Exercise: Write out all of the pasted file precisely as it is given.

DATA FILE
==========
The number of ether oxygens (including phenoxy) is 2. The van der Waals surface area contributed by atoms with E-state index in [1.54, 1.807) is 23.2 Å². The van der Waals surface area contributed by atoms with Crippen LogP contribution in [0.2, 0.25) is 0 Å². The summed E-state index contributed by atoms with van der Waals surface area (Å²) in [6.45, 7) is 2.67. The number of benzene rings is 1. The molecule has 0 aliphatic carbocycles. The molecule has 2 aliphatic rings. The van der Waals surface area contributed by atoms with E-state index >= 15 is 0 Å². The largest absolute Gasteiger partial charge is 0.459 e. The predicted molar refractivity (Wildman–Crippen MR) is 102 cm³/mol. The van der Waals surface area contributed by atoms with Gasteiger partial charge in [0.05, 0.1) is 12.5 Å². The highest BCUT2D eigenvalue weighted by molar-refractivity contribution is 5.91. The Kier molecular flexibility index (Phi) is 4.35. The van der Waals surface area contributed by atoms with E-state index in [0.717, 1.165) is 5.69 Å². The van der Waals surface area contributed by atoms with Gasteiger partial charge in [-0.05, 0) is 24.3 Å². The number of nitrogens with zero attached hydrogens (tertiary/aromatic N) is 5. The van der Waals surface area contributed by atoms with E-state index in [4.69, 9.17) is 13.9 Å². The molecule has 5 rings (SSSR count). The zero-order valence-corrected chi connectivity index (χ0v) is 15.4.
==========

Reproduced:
The number of ether oxygens (including phenoxy) is 2. The van der Waals surface area contributed by atoms with E-state index in [1.54, 1.807) is 23.2 Å². The van der Waals surface area contributed by atoms with Crippen LogP contribution in [0.2, 0.25) is 0 Å². The summed E-state index contributed by atoms with van der Waals surface area (Å²) in [6.45, 7) is 2.67. The number of benzene rings is 1. The molecule has 0 aliphatic carbocycles. The molecule has 2 aliphatic rings. The van der Waals surface area contributed by atoms with E-state index >= 15 is 0 Å². The largest absolute Gasteiger partial charge is 0.459 e. The predicted molar refractivity (Wildman–Crippen MR) is 102 cm³/mol. The van der Waals surface area contributed by atoms with Gasteiger partial charge in [0.05, 0.1) is 12.5 Å². The highest BCUT2D eigenvalue weighted by molar-refractivity contribution is 5.91. The Kier molecular flexibility index (Phi) is 4.35. The van der Waals surface area contributed by atoms with E-state index in [0.717, 1.165) is 5.69 Å². The van der Waals surface area contributed by atoms with Gasteiger partial charge in [-0.05, 0) is 24.3 Å². The number of nitrogens with zero attached hydrogens (tertiary/aromatic N) is 5. The van der Waals surface area contributed by atoms with E-state index in [4.69, 9.17) is 13.9 Å². The molecule has 5 rings (SSSR count). The zero-order valence-corrected chi connectivity index (χ0v) is 15.4.